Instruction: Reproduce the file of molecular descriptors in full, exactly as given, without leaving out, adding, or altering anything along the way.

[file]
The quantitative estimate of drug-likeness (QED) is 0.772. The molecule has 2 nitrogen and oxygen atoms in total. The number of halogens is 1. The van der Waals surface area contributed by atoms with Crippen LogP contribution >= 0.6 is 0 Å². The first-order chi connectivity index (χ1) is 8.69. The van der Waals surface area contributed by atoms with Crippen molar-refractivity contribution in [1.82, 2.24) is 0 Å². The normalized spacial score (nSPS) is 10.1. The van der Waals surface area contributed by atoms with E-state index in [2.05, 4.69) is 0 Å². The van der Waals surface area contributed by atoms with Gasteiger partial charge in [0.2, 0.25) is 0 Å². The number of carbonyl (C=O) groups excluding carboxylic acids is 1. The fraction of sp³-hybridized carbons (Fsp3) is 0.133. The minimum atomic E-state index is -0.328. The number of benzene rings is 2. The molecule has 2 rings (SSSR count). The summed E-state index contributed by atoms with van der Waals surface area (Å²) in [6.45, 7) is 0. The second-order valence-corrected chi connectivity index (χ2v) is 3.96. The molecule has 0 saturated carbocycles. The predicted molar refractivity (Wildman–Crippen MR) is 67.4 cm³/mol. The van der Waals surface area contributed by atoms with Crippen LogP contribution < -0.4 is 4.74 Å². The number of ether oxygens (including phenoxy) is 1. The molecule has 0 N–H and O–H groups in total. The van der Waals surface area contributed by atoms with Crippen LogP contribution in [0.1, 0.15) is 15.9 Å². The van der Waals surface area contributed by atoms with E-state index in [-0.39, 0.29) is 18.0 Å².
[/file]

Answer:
The quantitative estimate of drug-likeness (QED) is 0.772. The molecule has 2 nitrogen and oxygen atoms in total. The number of halogens is 1. The van der Waals surface area contributed by atoms with Crippen LogP contribution >= 0.6 is 0 Å². The first-order chi connectivity index (χ1) is 8.69. The van der Waals surface area contributed by atoms with Crippen molar-refractivity contribution in [1.82, 2.24) is 0 Å². The normalized spacial score (nSPS) is 10.1. The van der Waals surface area contributed by atoms with E-state index in [2.05, 4.69) is 0 Å². The van der Waals surface area contributed by atoms with Gasteiger partial charge in [0.2, 0.25) is 0 Å². The number of carbonyl (C=O) groups excluding carboxylic acids is 1. The fraction of sp³-hybridized carbons (Fsp3) is 0.133. The minimum atomic E-state index is -0.328. The number of benzene rings is 2. The molecule has 2 rings (SSSR count). The summed E-state index contributed by atoms with van der Waals surface area (Å²) in [6.45, 7) is 0. The second-order valence-corrected chi connectivity index (χ2v) is 3.96. The molecule has 0 saturated carbocycles. The predicted molar refractivity (Wildman–Crippen MR) is 67.4 cm³/mol. The van der Waals surface area contributed by atoms with Crippen LogP contribution < -0.4 is 4.74 Å². The number of ether oxygens (including phenoxy) is 1. The molecule has 0 N–H and O–H groups in total. The van der Waals surface area contributed by atoms with Crippen LogP contribution in [0.1, 0.15) is 15.9 Å². The van der Waals surface area contributed by atoms with E-state index in [-0.39, 0.29) is 18.0 Å².